Rail campaigners and MPs are celebrating after a much-criticised plan to close ticket offices was given a last-minute u-turn.

After a well-publicised consultation period where rail users were asked for their views on the plans to replace ticket offices with on-platform staff and a greater reliance on use of ticket machines, the response received was overwhelmingly in favour of retaining the status quo.

Mark Harper MP, the transport secretary, said in a statement: “The consultation on ticket offices has now ended, with the Government making clear to the rail industry throughout the process that any resulting proposals must meet a high threshold of serving passengers.

“We have engaged with accessibility groups throughout this process and listened carefully to passengers as well as my colleagues in Parliament. The proposals that have resulted from this process do not meet the high thresholds set by Ministers, and so the Government has asked train operators to withdraw their proposals.

“We will continue our work to reform our railways with the expansion of contactless Pay As You Go ticketing, making stations more accessible through our Access for All programme and £350 million funding through our Network North plan to improve accessibility at up to 100 stations.”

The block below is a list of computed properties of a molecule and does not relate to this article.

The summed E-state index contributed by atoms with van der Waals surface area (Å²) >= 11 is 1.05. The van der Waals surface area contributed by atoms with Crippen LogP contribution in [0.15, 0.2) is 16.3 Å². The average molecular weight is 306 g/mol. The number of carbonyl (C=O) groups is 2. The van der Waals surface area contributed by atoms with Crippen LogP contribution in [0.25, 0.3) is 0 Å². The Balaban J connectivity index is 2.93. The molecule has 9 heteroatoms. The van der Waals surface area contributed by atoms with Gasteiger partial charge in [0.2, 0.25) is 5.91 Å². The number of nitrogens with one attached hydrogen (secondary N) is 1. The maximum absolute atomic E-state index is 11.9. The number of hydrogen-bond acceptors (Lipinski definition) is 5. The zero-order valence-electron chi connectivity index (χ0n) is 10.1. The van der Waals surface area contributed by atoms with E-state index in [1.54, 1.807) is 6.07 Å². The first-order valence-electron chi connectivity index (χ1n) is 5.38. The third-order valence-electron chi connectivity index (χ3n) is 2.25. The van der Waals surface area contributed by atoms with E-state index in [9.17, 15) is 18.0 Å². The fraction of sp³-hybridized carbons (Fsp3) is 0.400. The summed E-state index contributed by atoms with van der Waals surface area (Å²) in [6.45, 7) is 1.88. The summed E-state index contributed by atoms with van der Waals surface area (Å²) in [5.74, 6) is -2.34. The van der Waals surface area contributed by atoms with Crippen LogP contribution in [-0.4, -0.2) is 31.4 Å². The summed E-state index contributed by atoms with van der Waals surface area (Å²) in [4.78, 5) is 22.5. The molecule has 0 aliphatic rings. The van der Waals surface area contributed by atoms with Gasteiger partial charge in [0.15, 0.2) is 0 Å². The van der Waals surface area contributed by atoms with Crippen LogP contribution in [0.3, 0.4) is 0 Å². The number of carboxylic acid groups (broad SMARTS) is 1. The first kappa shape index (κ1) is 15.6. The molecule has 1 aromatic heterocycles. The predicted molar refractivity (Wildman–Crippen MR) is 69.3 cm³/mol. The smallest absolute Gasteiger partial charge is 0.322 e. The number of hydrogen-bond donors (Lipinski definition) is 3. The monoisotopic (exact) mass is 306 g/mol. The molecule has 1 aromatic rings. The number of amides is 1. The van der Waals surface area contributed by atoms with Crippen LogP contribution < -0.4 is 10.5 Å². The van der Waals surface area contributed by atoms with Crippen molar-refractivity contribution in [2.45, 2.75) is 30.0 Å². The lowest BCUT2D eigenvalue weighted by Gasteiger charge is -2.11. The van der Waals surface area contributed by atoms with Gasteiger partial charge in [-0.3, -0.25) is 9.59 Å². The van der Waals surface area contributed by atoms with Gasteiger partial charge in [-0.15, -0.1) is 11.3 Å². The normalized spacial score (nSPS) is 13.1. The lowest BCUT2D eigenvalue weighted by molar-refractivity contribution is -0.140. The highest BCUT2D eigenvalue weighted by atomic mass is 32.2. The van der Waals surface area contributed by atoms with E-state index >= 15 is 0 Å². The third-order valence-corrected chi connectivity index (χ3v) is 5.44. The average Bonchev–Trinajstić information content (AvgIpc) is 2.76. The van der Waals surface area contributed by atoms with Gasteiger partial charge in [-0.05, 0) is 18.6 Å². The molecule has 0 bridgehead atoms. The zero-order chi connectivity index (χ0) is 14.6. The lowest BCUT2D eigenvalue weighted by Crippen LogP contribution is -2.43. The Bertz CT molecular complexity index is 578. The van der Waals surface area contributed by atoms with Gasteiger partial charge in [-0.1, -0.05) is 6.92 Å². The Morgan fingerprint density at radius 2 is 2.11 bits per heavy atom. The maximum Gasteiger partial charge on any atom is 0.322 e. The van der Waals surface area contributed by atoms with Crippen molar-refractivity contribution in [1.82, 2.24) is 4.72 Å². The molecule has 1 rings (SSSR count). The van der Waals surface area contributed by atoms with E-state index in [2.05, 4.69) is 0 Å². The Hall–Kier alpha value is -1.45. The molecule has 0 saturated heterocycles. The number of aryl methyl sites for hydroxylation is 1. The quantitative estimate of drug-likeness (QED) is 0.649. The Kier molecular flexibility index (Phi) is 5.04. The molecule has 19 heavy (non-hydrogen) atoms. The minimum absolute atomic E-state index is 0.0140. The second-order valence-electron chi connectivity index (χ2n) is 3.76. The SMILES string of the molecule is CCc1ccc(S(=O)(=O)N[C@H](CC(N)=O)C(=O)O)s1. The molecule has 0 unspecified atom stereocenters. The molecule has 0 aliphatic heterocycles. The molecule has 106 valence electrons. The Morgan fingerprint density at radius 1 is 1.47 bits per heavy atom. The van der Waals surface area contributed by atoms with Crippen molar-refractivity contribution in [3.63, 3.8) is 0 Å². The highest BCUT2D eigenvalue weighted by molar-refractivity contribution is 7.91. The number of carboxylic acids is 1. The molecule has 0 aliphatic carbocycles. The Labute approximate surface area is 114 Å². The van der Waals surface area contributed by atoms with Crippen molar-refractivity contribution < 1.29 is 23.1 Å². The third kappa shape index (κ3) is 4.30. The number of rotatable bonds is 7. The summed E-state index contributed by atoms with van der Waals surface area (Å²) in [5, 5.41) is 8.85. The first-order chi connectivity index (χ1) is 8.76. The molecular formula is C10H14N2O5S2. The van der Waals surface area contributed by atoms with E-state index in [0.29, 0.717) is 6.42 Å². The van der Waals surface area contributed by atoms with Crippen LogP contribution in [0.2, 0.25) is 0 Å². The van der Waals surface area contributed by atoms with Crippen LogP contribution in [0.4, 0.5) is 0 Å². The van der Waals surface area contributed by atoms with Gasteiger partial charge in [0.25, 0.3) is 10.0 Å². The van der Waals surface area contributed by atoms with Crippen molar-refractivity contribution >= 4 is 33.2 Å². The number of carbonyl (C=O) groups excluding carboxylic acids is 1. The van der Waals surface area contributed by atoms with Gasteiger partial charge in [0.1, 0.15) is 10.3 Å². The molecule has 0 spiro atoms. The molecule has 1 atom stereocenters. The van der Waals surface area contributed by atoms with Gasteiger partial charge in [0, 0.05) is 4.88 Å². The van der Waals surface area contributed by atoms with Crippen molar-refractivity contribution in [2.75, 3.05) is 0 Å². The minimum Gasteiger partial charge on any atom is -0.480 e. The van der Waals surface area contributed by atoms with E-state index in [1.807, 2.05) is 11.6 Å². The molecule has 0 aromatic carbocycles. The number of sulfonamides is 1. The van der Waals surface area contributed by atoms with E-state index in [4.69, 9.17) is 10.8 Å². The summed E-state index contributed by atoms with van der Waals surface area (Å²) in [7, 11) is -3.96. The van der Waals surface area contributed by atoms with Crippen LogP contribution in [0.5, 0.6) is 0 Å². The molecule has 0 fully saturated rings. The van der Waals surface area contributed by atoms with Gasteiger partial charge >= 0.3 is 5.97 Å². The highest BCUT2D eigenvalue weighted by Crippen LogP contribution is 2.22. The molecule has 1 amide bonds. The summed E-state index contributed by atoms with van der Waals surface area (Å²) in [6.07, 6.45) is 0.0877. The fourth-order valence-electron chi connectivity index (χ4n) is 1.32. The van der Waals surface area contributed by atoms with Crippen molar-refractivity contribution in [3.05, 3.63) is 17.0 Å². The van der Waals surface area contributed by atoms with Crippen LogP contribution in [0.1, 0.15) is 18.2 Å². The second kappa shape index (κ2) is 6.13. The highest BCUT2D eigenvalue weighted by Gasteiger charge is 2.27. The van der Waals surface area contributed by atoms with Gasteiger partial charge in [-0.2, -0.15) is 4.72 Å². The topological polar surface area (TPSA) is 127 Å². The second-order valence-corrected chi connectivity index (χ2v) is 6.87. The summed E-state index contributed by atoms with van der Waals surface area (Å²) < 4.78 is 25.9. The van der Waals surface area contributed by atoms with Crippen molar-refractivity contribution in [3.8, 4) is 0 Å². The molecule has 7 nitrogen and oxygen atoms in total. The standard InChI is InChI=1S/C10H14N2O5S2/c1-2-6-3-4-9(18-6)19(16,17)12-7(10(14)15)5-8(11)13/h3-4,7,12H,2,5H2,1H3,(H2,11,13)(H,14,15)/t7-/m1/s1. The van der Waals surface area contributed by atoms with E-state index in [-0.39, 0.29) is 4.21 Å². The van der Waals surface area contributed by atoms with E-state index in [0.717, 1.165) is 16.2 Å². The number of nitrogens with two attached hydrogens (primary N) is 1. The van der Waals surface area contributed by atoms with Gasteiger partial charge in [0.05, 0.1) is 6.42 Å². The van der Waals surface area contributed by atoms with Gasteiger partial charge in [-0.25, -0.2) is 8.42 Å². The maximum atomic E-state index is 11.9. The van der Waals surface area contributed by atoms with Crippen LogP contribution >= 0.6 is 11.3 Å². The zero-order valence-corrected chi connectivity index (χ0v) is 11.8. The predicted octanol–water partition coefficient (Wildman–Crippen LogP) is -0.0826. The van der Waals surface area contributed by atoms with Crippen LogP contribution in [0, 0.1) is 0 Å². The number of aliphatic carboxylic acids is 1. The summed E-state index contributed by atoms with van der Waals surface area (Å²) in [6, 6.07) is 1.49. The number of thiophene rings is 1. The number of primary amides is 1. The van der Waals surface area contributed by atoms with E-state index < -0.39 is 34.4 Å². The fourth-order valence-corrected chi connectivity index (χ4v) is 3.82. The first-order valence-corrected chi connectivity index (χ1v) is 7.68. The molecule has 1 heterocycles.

While train operators can appeal the decision, it is believed this may not happen and instead the Government intends to work with railway operators to further expand the roll out of contactless pay-as-you go ticketing and improving access for disabled passengers.

RMT general secretary Mick Lynch said that it was a resounding victory for the union’s campaign and a win for passengers, community groups and rail workers alike.

He said: “We are now calling for an urgent summit with the government, train operating companies, disabled and community organisations and passenger groups to agree a different route for the rail network that guarantees the future of our ticket offices and stations staff jobs to delivers a safe, secure and accessible service that puts passengers before profit,”

Sheryll Murray, the MP of South East Cornwall, had previously said she did not support the plans to close railway ticket offices. Expressing delight at the announcement, she said it was welcome news from the secretary of state for transport.

Scott Mann, the MP for North Cornwall said he was very happy with the decision, saying: ““I was very happy with the decision. It was clear from the feedback I received from North Cornwall constituents that they wanted ticket offices to remain open, and I made representation on their behalf. “